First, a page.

What is this fluoride stuff anyways?
Fluoride this, fluoride that…This stuff’s name is on so many dental hygiene products, and it isn’t really defined thoroughly enough. The word fluoride is just thrown out there like we’re expected to know what it is. I wanted to help shed some light on this mighty mineral and explain why, in dentistry, we recommend it a lot.
First of all, as you may have gathered from the title, fluoride is, in fact, a mineral. It is naturally occurring in the body as calcium fluoride and is mostly found in the bones and teeth. Fluoride also occurs naturally in many different foods and water. The enamel in our teeth contains fluoride, as well as other minerals. These minerals form this barrier on your tooth: the enamel, and the enamel prevents food particles, bacteria, and acids from getting to the nerve and causing infection inside the tooth.
Our teeth go through a natural cycle of mineralization (from foods, water, supplements etc.), and demineralization. Demineralization occurs when acids (from dental plaque, bacteria, and sugars), eat through and wear away tooth enamel. Remineralization occurs when fluoride, calcium, and phosphate replaces the minerals lost by the acids and wear. When the demineralization occurs faster than the remineralization, you get tooth decay.
Fluoride helps protect the teeth from acids in the mouth, and can actually reverse tooth decay if caught early enough. Research done has shown that “…community water fluoridation has been identified as the most cost-effective method of delivering fluoride to all, reducing tooth decay by 25% in children and adults.” This from an article from the Center of Disease Control. So, as you can see, this mighty mineral has done some serious defensive work for our teeth.
How we get our fluoride.
There are many different ways to apply the magical mineral. Many toothpastes, and mouthwashes have small amounts as I mentioned above. Much of our public waterways now have fluoride available in the water itself, available at the turn of a faucet. These are all every day methods of remineralization. Eating certain foods can also contribute.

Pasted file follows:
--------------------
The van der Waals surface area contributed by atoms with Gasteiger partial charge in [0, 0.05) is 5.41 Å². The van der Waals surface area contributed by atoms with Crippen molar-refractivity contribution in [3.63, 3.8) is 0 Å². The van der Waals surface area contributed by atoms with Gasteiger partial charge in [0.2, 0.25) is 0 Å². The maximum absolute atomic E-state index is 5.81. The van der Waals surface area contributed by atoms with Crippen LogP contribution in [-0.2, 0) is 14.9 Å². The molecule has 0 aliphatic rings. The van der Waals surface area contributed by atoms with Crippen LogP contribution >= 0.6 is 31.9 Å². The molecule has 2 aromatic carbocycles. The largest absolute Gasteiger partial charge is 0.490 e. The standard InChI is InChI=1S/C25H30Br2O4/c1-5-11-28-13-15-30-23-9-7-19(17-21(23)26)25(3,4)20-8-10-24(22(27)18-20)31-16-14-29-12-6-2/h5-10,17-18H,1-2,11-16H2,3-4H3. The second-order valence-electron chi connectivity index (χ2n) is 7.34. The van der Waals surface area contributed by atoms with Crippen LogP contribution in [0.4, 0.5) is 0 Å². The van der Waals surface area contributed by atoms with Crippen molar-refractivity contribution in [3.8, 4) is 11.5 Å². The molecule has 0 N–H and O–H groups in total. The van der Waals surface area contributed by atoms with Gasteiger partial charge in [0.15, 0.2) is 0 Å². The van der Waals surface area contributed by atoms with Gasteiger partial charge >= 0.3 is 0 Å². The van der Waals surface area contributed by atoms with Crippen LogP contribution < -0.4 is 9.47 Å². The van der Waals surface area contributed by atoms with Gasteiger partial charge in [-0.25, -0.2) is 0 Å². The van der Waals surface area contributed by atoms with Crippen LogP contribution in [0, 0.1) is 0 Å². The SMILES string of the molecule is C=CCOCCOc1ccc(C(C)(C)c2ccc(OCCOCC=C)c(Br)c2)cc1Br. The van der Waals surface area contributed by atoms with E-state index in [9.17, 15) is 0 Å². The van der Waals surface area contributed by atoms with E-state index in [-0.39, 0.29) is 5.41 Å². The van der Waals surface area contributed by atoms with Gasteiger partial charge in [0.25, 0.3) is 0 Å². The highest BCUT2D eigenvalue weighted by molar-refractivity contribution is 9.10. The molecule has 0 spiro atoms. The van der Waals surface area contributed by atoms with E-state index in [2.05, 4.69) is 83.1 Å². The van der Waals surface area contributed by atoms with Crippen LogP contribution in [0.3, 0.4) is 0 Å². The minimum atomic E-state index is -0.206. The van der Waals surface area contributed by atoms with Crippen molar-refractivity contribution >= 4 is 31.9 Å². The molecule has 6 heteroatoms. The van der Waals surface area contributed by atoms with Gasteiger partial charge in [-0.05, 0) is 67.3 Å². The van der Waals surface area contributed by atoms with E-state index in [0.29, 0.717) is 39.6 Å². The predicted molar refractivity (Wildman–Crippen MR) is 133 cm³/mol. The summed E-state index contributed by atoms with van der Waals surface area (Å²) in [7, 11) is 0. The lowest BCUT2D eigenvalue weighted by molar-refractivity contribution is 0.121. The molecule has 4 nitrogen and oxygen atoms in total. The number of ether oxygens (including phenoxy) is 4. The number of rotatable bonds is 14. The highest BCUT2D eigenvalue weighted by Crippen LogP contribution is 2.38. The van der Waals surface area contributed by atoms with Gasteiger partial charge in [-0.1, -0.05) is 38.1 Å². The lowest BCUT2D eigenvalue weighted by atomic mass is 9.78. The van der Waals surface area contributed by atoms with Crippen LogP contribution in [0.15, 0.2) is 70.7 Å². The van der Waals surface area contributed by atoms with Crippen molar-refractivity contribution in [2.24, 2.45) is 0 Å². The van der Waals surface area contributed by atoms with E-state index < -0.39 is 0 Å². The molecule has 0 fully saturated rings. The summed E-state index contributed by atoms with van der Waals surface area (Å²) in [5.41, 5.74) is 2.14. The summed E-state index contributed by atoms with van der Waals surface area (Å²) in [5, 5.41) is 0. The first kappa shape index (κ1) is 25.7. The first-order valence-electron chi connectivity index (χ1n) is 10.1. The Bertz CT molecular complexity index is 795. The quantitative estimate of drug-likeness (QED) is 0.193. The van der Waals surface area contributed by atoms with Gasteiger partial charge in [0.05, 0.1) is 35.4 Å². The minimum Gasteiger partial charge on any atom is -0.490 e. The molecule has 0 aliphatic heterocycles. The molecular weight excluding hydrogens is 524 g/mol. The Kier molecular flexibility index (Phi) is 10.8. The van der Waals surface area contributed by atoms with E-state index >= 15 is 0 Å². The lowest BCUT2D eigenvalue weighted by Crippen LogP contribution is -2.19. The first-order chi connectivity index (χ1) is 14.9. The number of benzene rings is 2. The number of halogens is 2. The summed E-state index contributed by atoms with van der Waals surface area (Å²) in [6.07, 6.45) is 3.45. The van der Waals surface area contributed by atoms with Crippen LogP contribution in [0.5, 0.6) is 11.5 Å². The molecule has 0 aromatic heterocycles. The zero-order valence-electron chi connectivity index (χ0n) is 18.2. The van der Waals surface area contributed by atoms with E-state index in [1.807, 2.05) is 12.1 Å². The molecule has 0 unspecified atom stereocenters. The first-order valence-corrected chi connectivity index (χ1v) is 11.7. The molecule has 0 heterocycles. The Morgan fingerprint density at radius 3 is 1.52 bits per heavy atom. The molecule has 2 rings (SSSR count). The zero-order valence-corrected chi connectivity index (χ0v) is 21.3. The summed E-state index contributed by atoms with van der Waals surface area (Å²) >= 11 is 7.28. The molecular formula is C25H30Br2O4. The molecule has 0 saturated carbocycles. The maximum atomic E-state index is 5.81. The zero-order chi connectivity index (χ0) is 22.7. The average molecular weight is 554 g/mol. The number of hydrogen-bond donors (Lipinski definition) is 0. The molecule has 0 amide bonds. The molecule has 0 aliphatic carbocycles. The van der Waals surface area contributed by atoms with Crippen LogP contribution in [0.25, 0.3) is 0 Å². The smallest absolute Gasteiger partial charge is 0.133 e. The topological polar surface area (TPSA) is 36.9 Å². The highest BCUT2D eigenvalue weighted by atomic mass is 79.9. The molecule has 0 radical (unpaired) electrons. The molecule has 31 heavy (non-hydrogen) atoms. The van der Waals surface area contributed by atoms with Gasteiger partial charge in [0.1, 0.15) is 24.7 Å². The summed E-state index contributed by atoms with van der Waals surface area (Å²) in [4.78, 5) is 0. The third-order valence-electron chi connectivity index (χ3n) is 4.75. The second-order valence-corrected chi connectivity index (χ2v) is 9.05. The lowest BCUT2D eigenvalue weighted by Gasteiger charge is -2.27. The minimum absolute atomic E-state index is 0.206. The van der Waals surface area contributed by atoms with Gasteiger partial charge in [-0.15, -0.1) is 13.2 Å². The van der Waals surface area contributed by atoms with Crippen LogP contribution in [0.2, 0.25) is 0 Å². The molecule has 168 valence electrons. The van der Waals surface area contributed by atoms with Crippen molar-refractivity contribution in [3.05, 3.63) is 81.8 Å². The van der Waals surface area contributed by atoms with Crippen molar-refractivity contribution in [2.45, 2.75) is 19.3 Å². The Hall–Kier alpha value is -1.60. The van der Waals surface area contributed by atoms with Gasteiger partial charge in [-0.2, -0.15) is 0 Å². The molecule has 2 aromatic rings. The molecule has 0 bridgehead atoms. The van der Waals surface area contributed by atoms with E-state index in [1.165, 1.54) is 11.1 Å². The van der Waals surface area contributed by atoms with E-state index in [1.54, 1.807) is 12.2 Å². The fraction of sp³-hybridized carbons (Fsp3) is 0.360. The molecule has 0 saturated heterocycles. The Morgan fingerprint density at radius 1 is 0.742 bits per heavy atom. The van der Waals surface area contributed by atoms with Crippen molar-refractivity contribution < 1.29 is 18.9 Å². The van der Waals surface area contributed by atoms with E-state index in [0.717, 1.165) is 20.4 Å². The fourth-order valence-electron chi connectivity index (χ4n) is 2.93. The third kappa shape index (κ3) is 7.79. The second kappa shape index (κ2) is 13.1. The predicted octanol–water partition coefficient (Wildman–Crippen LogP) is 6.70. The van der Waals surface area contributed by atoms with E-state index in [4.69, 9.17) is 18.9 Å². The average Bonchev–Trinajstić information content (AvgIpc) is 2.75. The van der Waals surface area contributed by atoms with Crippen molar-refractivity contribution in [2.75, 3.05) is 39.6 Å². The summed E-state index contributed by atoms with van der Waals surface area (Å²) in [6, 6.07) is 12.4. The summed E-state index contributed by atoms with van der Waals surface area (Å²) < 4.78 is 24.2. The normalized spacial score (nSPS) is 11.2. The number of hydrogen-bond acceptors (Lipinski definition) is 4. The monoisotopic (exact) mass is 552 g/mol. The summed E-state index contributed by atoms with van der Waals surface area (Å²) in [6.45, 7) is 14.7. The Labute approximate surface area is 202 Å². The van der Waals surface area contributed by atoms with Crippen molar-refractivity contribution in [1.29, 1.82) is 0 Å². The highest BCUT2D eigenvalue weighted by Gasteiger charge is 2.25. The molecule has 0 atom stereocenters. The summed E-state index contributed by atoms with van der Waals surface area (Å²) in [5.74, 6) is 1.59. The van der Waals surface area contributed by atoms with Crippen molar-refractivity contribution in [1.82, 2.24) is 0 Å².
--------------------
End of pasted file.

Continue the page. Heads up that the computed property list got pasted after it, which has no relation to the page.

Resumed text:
We at the dental office have other methods of application. We have access to a varnish that can be “painted” on your teeth, this varnish has a very high concentrate of fluoride and works to remineralize that much more. We also can use a foam and gel that we would put into a mouth guard, the gel/foam solution will then easily sit around the teeth, working to remineralize your enamel. There is even supplements you can take, with a prescription from your doctor, if needed.
With all of the ways we can get this wonder-mineral into our diet/routine, I remembered why we started to use fluoride so much. Before fluoride started to become broadly used, tooth decay was incredibly rampant, and is to some degree still rampant today. The days of, “Oh, it hurts?”, “Let’s pull it.” have finally gone by the wayside. We can focus today on preventative care, small cavity fillings used in order to prevent them from becoming a larger and more expensive (and possibly painful) cavity in the future. Preventative care, as in, spending a little to ensure you don’t need to end up spending a lot…in time AND money. Regular cleanings and checkups, using modern diagnostic equipment, will also help the dentist to pinpoint weak or worn parts in your enamel and suggest fluoride be used there. If the enamel itself has not been worn entirely through by the acids in the bacteria and sugar, the enamel can still be remineralized. Preventative is what we go for. Fluoride helps us to prevent cavities. That mighty, mighty, mineral.
Stay healthy my friends.